Western do-gooders are impoverishing Africa by promoting traditional farming at the expense of modern scientific agriculture, according to Britain's former chief scientist.
Anti-science attitudes among aid agencies, poverty campaigners and green activists are denying the continent access to technology that could improve millions of lives, Professor Sir David King said Sept. 8.
Non-governmental organizations (NGOs) from Europe and America are turning African countries against sophisticated farming methods, including genetically modified crops, in favor of indigenous and organic approaches that cannot deliver the continent's much needed "green revolution," he believes.
Speaking before a keynote lecture to the British Association for the Advancement of Science, of which he is president, Sir David said that the slow pace of African development was linked directly to Western influence.
"I'm going to suggest, and I believe this very strongly, that a big part has been played in the impoverishment of that continent by the focus on non-technological agricultural techniques, on techniques of farming that pertain to the history of that continent rather than techniques that pertain to modern technological capability.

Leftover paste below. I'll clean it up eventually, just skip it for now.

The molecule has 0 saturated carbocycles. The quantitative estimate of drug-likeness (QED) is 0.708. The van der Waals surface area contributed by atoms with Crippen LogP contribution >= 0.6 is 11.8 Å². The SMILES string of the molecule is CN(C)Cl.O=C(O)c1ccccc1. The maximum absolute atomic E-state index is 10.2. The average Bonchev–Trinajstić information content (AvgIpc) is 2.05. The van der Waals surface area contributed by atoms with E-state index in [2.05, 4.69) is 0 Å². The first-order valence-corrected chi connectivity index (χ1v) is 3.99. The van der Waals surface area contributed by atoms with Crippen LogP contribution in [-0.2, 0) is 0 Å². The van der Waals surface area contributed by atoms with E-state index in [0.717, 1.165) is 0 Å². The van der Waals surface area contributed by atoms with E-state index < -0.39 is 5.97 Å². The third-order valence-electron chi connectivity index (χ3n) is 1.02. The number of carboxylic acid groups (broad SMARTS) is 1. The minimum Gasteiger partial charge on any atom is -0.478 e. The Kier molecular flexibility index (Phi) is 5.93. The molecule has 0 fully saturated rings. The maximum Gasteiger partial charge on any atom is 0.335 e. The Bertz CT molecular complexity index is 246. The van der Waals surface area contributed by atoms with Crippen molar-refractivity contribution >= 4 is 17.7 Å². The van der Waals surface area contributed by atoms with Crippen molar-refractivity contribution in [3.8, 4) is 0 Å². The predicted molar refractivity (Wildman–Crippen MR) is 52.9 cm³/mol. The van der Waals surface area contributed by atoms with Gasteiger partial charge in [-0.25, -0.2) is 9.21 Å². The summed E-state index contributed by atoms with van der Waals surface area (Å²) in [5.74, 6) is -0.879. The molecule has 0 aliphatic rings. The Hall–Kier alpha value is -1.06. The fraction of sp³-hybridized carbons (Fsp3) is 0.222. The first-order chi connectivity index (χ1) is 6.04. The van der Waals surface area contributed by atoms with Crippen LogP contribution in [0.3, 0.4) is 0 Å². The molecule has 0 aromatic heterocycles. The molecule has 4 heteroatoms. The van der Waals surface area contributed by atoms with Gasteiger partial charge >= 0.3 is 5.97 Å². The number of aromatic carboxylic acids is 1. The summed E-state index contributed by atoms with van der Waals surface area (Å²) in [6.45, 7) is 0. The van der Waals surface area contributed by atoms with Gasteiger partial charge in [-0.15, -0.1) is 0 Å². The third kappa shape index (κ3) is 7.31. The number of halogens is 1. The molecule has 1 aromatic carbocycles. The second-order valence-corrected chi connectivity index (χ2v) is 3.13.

"Why has that continent not joined Asia in the big green revolutions that have taken place over the past few decades? The suffering within that continent, I believe, is largely driven by attitudes developed in the West which are somewhat anti-science, anti-technology — attitudes that lead towards organic farming, for example, attitudes that lead against the use of genetic technology for crops that could deal with increased salinity in the water, that can deal with flooding for rice crops, that can deal with drought resistance."